“As I looked out there, I didn’t know any other women who were at the top tier of a bank,” she said. “I had the confidence, and I had the goals, but I wasn’t sure the public would be accepting of a female broker.” It turns out, it was possible. Owen is well-respected in her field, and Eagle Bank & Trust continues to grow under her care with a newly expanded secondary mortgage department that is currently in five states, soon to be six.
As the president and CEO of the Arkansas Bankers Association, Trogden has tremendous responsibility. She’s the first woman to lead the association, proving that diversity is an asset when facing challenges. With the recent struggles brought on by the pandemic, she’s been working harder than ever to ensure the association is actively helping banks navigate new procedures. This includes helping with the Paycheck Protection Loan Program (PPP) — which has been fraught with hurdles — and working continuously with the governor’s office and the health department to coordinate bank safety measures during the pandemic. Trogden recently accompanied Gov. Asa Hutchinson on a trip to the White House to talk with the president about Arkansas’ small businesses.
With a background in business and government — two predominantly male fields — Trogden is used to being the only woman in the room and has sound advice for others who might find themselves in the same situation.
“You cannot allow that to intimidate you,” she said. “You have to get into the mindset that what you have to say is equally important. You have to find your voice and your confidence. To do that, I do my homework, I make sure that I understand the subject that I’m speaking about and that my facts are correct. I try to be transparent, and if I’ve made a mistake, I own it. I give credit and appreciation when it’s due. People respect that, and it builds trust to form good relationships. Relationships are a key part of success.”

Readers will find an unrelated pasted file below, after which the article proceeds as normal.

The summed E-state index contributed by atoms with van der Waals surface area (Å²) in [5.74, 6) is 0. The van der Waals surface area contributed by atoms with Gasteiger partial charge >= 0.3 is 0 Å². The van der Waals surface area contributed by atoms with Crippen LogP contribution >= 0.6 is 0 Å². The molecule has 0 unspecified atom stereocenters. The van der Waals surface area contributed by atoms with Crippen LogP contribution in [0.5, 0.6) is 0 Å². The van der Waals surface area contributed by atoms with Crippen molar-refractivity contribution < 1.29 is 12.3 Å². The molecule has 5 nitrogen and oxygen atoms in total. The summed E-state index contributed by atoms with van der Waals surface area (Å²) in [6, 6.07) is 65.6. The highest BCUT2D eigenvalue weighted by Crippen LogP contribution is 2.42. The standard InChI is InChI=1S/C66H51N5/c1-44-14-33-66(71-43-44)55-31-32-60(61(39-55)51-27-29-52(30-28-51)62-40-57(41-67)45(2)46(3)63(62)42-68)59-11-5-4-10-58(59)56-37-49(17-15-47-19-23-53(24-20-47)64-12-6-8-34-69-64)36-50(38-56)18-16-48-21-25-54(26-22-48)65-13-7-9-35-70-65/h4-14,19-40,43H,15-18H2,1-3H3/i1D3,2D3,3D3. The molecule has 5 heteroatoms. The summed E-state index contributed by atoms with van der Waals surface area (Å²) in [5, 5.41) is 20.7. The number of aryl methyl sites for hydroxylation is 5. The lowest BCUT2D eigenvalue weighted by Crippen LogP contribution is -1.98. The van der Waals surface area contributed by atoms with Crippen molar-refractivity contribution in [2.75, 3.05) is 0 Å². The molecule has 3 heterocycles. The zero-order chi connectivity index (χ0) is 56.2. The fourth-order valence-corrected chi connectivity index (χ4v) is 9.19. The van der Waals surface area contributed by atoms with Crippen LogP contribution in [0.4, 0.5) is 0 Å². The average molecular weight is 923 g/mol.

Though there’s still a long way to go before we have a significantly more balanced representation of male and female bank heads in Arkansas, it’s encouraging to see strong role models for the upcoming generation of bankers. We see impressive women advancing to higher levels such as Karla Payne, CFO of the largest bank in the state — Arvest — and Kim Cullum, CFO at First Arkansas Bank & Trust. FAB&T has several female employees in leadership roles and says the company is “proud of the diversity and roles women play in the success of the bank.” According to FAB&T Chief Brand Officer Roger Sundermeir, he recognizes that for a long time, banking was labeled a male-dominated industry. However, some of the bank’s most critical projects would not have been as successful had it not been for the “great women leading those efforts.”
And at Arkansas Federal Credit Union, the state’s largest with 15 locations and more than $1.3 billion in assets, employees answer when opportunity knocks. As senior vice president of information technology and strategic initiatives, Nicole Matsoukas has been instrumental in the organization’s growth.
But 33 years ago, Matsoukas started her banking career as a drive-through teller for the credit union, which hopes to accommodate its growth by opening a new corporate headquarters in west Little Rock next year. She said her ride to the executive level at Arkansas Federal was simple: she seized opportunity.
“Arkansas Federal has given me so many opportunities to grow myself professionally,” she said. “This comes from its willingness to give me the chance to jump into new roles that I didn’t have prior experience in and prove myself. In an industry that tends to be male-dominated, Arkansas Federal encourages employees to ‘lean-in.’ As Sheryl Sandberg has stated in her book, Lean In – ‘If you’re offered a seat on a rocket ship, don’t ask what seat. Just get on!’”